Substance abuse leads to a host of bad behaviors, including deception and petty theft. However, you may be surprised to learn that these misdeeds aren’t limited to active addiction. At PACE, we have observed that some young men first begin to shoplift in early recovery. Today, we’ll discuss this counterintuitive form of self-sabotage, the psychological principles behind it, and alternatives for those seeking to stop stealing.
Examples of Stealing in Early Recovery
While most associate theft with dire need, the reality is that many people in early recovery aren’t stealing because of poverty or economic disadvantage.
To illustrate this point, consider that commonly pilfered items include teeth whitening kits, laundry detergent, spices, energy drinks, over-the-counter medications, cell phone charging cables, sunglasses, clothing, and snack foods. Not essentials or valuables.
In fact, the following three points are true of most post-treatment shoplifting cases:
- People steal products they do not need.
- Stolen items often carry little or no value.
- People in early recovery can usually afford the items they take.
Career criminals orchestrate high-value heists with accomplices. Those stealing after treatment operate differently; they shoplift alone and without prior planning. This spontaneous behavior then leads to strong feelings of guilt and shame. Why, then, do young men in recovery decide to take things that do not belong to them?
Psychological Reasons for Stealing
This pattern of behavior makes more sense when considered from a neurological perspective. The brain’s limbic system is responsible for rewarding survival-oriented actions like eating. Drinking heavily or taking drugs rewires this part of a person’s mind, along with another crucial structure: the prefrontal cortex (PFC). The PFC handles higher-order thinking, judgement, and self-control.
When these two areas are compromised, the brain has one priority—getting a dopamine hit through any means necessary.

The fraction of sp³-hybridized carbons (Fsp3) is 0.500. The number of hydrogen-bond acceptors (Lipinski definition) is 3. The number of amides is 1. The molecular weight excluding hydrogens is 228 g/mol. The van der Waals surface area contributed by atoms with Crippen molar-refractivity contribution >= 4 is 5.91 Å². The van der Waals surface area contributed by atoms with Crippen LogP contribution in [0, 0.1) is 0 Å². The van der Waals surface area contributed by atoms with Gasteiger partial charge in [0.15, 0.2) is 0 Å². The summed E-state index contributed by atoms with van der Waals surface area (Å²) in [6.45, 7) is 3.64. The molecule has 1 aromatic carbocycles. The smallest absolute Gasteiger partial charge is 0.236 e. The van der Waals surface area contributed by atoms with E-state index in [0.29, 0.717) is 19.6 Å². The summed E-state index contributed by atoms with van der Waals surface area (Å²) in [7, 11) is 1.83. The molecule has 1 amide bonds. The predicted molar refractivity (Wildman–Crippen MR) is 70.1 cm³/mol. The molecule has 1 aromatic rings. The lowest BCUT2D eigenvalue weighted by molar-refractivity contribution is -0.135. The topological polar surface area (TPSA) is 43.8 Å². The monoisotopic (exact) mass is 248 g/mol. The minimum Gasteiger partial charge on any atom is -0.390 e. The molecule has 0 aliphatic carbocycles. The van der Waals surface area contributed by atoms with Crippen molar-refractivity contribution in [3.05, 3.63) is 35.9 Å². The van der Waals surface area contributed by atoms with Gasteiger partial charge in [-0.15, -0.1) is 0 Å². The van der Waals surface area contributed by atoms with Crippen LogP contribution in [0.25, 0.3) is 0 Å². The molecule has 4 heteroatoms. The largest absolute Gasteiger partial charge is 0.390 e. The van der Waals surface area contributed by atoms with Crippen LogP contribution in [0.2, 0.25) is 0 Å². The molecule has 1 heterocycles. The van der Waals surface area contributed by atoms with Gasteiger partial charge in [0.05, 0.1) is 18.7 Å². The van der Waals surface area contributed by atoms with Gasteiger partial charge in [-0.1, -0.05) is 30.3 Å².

For most people in active addiction, this means using drugs or alcohol. But when these substances are off the table in early recovery, stealing becomes an appealing replacement. Newly sober men often turn to theft as a form of sensation-seeking. The rush of taking a risk can become an unhealthy source of stimulation after treatment.
Troublingly, when someone steals and evades legal consequences, “getting away with it” may make him feel invincible. It’s important for men who believe this to know that most major retailers build cases on shoplifters over time. While they may not be stopped by security officers on their first, second, or third visit, arrest is likely after crossing a certain threshold of theft.
Finding Healthy Stimulation in Recovery
Fortunately, young men in recovery have access to alternative forms of entertainment. Below are a few safe and legal activities for thrill-seekers who want to stay sober.
- Exploring new cities, countries, and natural settings
- Taking a trip with nothing pre-planned
- Going bungee jumping, rock climbing, or ziplining
- Riding a roller coaster
- Playing a team sport
- Making new friends
- Watching horror films
- Getting a motorcycle or jet ski
- Running a marathon
- Climbing a mountain
If you’re concerned about a pattern of theft after treatment, help is available. PACE Recovery Center offers dual diagnosis care to men at all stages of recovery. Our residential and outpatient mental health programs provide structure and clinical insight to clients diagnosed with emotional issues and co-occurring substance use disorders. Contact our admissions team to learn about our California treatment center.